Search RPD Archives
Limit search to: Subject & Body Subject Author
Sort by:

[rpd] Proposal Update (was: Re: New Proposal - "Soft Landing - BIS (AFPUB-2016-V4-001-DRAFT-02)"

Emmanuel Togo ematogo at
Tue Feb 23 20:47:16 UTC 2016

Hi All
I  support  this proposal.
I like the idea of reserving some block for critical infrastructure and late comers.


Sent from my Samsung device
-------- Original message --------
From: ALAIN AINA <aalain at>
Date: 23/02/2016 13:16 (GMT+00:00)
To: AfriNIC List <rpd at>
Subject: Re: [rpd] Proposal Update (was: Re: New Proposal - "Soft Landing - BIS (AFPUB-2016-V4-001-DRAFT-02)"

Hello All,

Thank you all for your interest in our policy proposal.  Some of the impressions being created about what it sets out to achieve are incorrect.

The IPv4 softlanding-bis policy proposal does not intend to extend IPv4 lifetime at AFRINIC.

The policy proposal stays in the spirit of the global Global Policy for the Allocation of the remaining IPv4 address pool: (section 2 and 3) and the current IPv4 soft landing policy (section 3).

The proposal makes sure the distribution of the final /8 [102/8] is fair enough based on the current consumption rate, assures availability of IPv4 to new comers, to Critical Internet Infrastructure as well as to the current players as we go through the transition to IPv6.

To achieve this, it says :

- during  phase 1,  move the maximum from /10 to /15. shows the member categories and /15 is the median which covers majority of AFRINIC membership as shown at  [members by Category]

- during phase 2, reserve a block for new comers and for Critical Internet Infrastructures(new and current).  Make sure CIRs get IPv4 they need for their operations during the exhaustion and the transition.

CIRs have been expanded to include TLDs during exhaustion phase 2. gTLDs are coming and ccTLDs being developed..

Definition of CIR in other regions is available at :

Our initial thinking was that IXPs may benefit from the CIRs block during the phase 2 as the current reserve may not last and cover their needs at that time. We have no objection about  removing IXPs from CIRs.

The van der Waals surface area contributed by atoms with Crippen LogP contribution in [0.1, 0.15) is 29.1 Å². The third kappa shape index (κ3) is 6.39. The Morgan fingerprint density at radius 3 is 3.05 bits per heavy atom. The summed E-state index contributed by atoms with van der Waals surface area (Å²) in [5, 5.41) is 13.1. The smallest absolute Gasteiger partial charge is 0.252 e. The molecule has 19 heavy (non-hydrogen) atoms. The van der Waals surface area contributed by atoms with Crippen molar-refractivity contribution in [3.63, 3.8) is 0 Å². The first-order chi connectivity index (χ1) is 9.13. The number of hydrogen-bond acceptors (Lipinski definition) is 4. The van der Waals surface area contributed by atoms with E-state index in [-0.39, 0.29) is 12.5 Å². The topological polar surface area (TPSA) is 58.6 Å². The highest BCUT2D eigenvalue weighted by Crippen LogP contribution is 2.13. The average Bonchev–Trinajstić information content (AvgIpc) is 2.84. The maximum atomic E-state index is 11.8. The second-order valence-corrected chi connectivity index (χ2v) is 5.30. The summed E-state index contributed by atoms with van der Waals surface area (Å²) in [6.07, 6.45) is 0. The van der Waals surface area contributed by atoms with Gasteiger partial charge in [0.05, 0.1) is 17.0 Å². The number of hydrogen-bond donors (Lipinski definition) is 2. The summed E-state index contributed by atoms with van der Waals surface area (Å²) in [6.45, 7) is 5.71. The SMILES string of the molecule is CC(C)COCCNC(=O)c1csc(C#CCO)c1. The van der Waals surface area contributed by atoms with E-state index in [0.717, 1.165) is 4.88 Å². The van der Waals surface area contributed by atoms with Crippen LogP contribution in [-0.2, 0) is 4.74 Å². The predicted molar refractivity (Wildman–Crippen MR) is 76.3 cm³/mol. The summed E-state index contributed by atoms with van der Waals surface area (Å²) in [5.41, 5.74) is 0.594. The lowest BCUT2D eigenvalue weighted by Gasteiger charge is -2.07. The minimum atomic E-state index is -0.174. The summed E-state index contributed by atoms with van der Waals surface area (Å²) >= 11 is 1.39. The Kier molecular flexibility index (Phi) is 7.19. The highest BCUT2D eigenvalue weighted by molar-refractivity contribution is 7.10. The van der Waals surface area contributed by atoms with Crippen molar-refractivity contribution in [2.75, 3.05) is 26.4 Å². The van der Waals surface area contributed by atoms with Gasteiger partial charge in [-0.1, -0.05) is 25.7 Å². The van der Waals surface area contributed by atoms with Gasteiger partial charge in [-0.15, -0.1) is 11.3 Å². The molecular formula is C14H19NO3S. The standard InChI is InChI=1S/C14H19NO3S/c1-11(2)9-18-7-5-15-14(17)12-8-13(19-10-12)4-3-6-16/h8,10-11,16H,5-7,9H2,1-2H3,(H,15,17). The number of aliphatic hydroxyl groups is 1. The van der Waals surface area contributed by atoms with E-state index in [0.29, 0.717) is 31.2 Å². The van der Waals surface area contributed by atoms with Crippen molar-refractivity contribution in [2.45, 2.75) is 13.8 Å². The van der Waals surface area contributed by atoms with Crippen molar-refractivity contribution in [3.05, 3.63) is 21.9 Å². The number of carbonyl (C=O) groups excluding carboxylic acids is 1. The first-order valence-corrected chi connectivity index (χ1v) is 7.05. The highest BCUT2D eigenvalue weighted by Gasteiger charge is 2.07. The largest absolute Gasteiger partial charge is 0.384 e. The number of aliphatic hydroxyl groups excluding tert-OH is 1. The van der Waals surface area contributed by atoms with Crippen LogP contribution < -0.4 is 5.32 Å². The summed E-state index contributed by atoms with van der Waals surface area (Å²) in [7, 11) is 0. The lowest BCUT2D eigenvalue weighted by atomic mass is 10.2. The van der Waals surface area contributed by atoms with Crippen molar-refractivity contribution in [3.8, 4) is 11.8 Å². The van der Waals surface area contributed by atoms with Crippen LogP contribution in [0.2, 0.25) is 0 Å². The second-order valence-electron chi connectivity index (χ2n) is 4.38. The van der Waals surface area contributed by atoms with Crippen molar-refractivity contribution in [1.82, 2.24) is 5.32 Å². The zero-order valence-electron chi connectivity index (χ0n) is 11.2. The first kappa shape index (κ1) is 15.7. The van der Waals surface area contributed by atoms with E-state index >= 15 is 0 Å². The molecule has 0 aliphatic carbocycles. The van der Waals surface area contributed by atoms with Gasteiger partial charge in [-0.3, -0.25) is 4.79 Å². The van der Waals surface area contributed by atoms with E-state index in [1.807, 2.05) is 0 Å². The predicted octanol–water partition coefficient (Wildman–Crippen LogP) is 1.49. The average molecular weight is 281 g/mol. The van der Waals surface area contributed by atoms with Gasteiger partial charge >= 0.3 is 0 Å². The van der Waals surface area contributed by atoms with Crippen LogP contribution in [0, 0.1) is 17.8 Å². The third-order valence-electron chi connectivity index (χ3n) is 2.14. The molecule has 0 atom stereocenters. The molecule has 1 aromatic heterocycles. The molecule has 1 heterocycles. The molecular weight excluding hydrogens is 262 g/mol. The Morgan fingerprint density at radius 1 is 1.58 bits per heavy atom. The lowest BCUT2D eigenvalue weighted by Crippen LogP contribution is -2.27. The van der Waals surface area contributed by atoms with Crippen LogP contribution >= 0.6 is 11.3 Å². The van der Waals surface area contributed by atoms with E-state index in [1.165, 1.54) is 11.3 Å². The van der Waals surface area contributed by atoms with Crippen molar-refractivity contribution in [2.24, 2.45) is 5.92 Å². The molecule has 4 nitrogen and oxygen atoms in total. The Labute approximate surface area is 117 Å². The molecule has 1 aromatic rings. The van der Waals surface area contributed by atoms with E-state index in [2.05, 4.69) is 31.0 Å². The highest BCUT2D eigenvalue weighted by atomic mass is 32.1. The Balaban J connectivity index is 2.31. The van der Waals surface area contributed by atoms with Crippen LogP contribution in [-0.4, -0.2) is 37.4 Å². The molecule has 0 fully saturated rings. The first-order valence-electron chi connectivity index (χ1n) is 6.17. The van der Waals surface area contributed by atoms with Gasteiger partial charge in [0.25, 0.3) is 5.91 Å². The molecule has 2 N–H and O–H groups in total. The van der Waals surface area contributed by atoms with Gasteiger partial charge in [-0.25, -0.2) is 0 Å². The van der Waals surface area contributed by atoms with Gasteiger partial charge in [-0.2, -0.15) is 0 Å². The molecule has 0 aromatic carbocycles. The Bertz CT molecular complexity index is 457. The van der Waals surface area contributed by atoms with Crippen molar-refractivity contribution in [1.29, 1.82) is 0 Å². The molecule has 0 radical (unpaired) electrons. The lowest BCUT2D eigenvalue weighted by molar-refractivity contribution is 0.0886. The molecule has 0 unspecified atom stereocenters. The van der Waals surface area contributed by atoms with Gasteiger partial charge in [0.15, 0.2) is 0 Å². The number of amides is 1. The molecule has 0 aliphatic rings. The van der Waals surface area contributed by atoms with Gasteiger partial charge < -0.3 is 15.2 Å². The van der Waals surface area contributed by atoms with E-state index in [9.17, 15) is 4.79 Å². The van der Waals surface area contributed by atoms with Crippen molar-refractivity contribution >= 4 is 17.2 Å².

IPv6 deployment is slow. AFRNIC has the lowest rate of members with v4/v6[1]. During exhaustion, one must have IPv6 (from AFRINIC or upstreams ) when requesting IPv4.  Deployment may not be enforceable but it puts IPv6 transition forward as the clear agenda at this time.

Interested parties can view RIRs comparative “use of the final unallocated IPv4 address Space” can be seen at
The FAQ linked to the policy is at

[1] slide 16

Hope this helps


On Feb 21, 2016, at 10:38 PM, Seun Ojedeji <seun.ojedeji at<mailto:seun.ojedeji at>> wrote:

Dear members,

This is to inform that an update has been published for this proposal.

Details can be found at the following URL:

ID: AFPUB-2016-V4-001-DRAFT-02


On 9 Feb 2016 2:46 p.m., "Seun Ojedeji" <seun.ojedeji at<mailto:seun.ojedeji at>> wrote:
Dear Members,

We have received a new policy Proposal - "Soft Landing - BIS (AFPUB-2016-V4-001-DRAFT-01)"

Draft Policy name: Soft Landing - BIS
Unique identifier: AFPUB-2016-V4-001-DRAFT-01
Status: Under Discussion
Submission Date 06 February 2016
AFPUB-2010-v4-005 (IPv4 soft landing policy)
a. Omo Oaiya, omo at<mailto:omo at>, WACREN
b. Joe Kimaili, jkimaili at<mailto:jkimaili at>, Ubuntunet Alliance